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J Adhes Dent ; 23(3): 187-200, 2021 Jun 05.
Artigo em Inglês | MEDLINE | ID: mdl-34060299


PURPOSE: A systematic review and meta-analysis was conducted to compare the retention rates of 3-step etch-and-rinse (3ER) adhesives with 1-step self-etch (1SE) adhesives in noncarious cervical lesions (NCCLs). The secondary outcomes were marginal integrity and marginal discoloration. MATERIALS AND METHODS: Only randomized clinical trials (RCTs) that compared 1SE with 3ER in NCCLs were included. Controlled vocabulary and keywords were combined in the search strategy for PubMed/Medline, LILACS, BBO, Web of Science, Cochrane Library, grey literature, and IADR abstracts (1990-2018). The Cochrane Risk of Bias tool (RoB) was applied to eligible studies. Meta-analyses were conducted for retention rate and secondary outcomes at different follow-up times, using the random effects model. Heterogeneity was assessed with the Cochran Q test and I2 statistics. The GRADE approach was used to assess the quality of the evidence. RESULTS: After the removal of duplicates, title and abstract screening, 18 studies remained. Of these, 15 studies were used for meta-analysis. Fourteen out of these 15 were judged at "unclear" risk and 1 at "low" risk of bias. No significant differences between groups were observed in the different follow-up periods for retention rates 12 to 24 months (p = 0.66), 24 to 36 months (p = 0.21) and 60 months (p = 0.96). A significant difference in marginal integrity was found at 12 to 24 months (p = 0.04) and in marginal discoloration at 12 to 24 months (p = 0.003). CONCLUSION: There is no evidence that 3-step ER adhesives have better retention rates than 1-step SE adhesives in NCCLs.

Cimentos Dentários , Adesivos Dentinários
Clin Oral Investig ; 25(5): 2495-2510, 2021 May.
Artigo em Inglês | MEDLINE | ID: mdl-33661448


OBJECTIVES: A network meta-analysis (NMA) was performed to assess which adhesive strategy is most clinically effective in treating non-carious cervical lesions (NCCLs). MATERIAL AND METHODS: Studies were identified by a systematic search of electronic databases including MEDLINE via PubMed, Brazilian Library in Dentistry (BBO), Cochrane Library, EMBASE, Latin American and Caribbean Health Sciences Literature database (LILACS), Scopus, and Web of Science without restrictions on publication year or language. The grey literature was also consulted. Only randomized clinical trials that compared different adhesive strategies in NCCLs in adult patients were included. The risk of bias was evaluated by using the Cochrane Collaboration tool. A random-effects Bayesian mixed treatment comparison model was used to compare adhesive strategies (3ER, 2ER, 2SE, and 1SE) at different follow-up times. The surface under cumulative ranking curve (SUCRA) was estimated for each strategy. Heterogeneity was assessed by using the Cochran Q test and I2 statistics. The quality of evidence was evaluated using the GRADE approach. RESULTS: A total of 5058 studies were identified, 66 of which met the eligibility criteria and of these 5 were judged "low" risk of bias and 57 were meta-analyzed. We did not observe significant differences in the NMA analysis for any two pairs of adhesives, except for the shortest follow-up for 2ER vs 3ER. The material 2SE ranked highest, although it differed only slightly from the other bonding strategies. CONCLUSIONS: No bonding strategy is better than the others. CLINICAL RELEVANCE: Adhesive efficacy cannot be characterized by its bonding strategy.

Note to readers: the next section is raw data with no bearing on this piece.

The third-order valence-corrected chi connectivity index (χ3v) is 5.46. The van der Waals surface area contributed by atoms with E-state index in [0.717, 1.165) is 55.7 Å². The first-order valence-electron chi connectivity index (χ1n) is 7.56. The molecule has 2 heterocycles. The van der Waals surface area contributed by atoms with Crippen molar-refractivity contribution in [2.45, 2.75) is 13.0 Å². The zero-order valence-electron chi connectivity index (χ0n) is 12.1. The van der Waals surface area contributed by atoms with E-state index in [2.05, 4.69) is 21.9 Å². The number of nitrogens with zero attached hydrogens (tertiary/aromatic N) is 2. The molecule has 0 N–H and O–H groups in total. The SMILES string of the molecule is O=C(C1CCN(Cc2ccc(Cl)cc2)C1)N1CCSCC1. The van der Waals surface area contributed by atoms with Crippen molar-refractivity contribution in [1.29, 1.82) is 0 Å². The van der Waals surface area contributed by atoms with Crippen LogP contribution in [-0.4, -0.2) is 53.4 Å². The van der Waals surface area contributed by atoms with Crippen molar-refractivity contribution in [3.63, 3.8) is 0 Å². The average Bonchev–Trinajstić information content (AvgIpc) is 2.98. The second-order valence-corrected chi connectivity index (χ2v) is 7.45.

Cimentos Dentários , Adulto , Teorema de Bayes , Brasil , Humanos , Metanálise em Rede , Ensaios Clínicos Controlados Aleatórios como Assunto
J Oral Rehabil ; 47(8): 1041-1051, 2020 Aug.
Artigo em Inglês | MEDLINE | ID: mdl-32395855


This review aimed to systematically evaluate the association between painful temporomandibular disorders (TMD) and sleep quality in adults. Observational case-control studies using either RDC/TMD or DC/TMD for TMD diagnostic and validated questionnaires for sleep quality were selected by two reviewers in a two-phase process. A systematic review was conducted in accordance with the PRISMA statement. The search was performed in PubMed/MEDLINE, LILACS, SCOPUS, PsycINFO, Web of Science and Grey literature (ProQuest, Google Scholar and OpenGrey). To be eligible, studies had to include adults (>18 years old), with no language, gender or time of publication restrictions. The quality of the papers was assessed using the Newcastle-Ottawa Scale (NOS). Eight case-control studies were included, with high (4) and moderate (4) quality assessment. Seven studies reported a significant association between the presence of painful TMD and sleep quality (P < .05), while the other found impaired sleep in participants with higher sensitivity to heat pain (P < .001). When pain levels were concerned, using different pain scales, six studies found differences when compared to control groups. One study showed that in non-painful TMD, the PSQI values were not different when compared to the control group. An association exists between painful TMD and sleep quality. The presence of pain seems to strongly impact the sleep quality in TMD patients.

Dor , Sono , Transtornos da Articulação Temporomandibular , Adolescente , Adulto , Humanos , Medição da Dor , Inquéritos e Questionários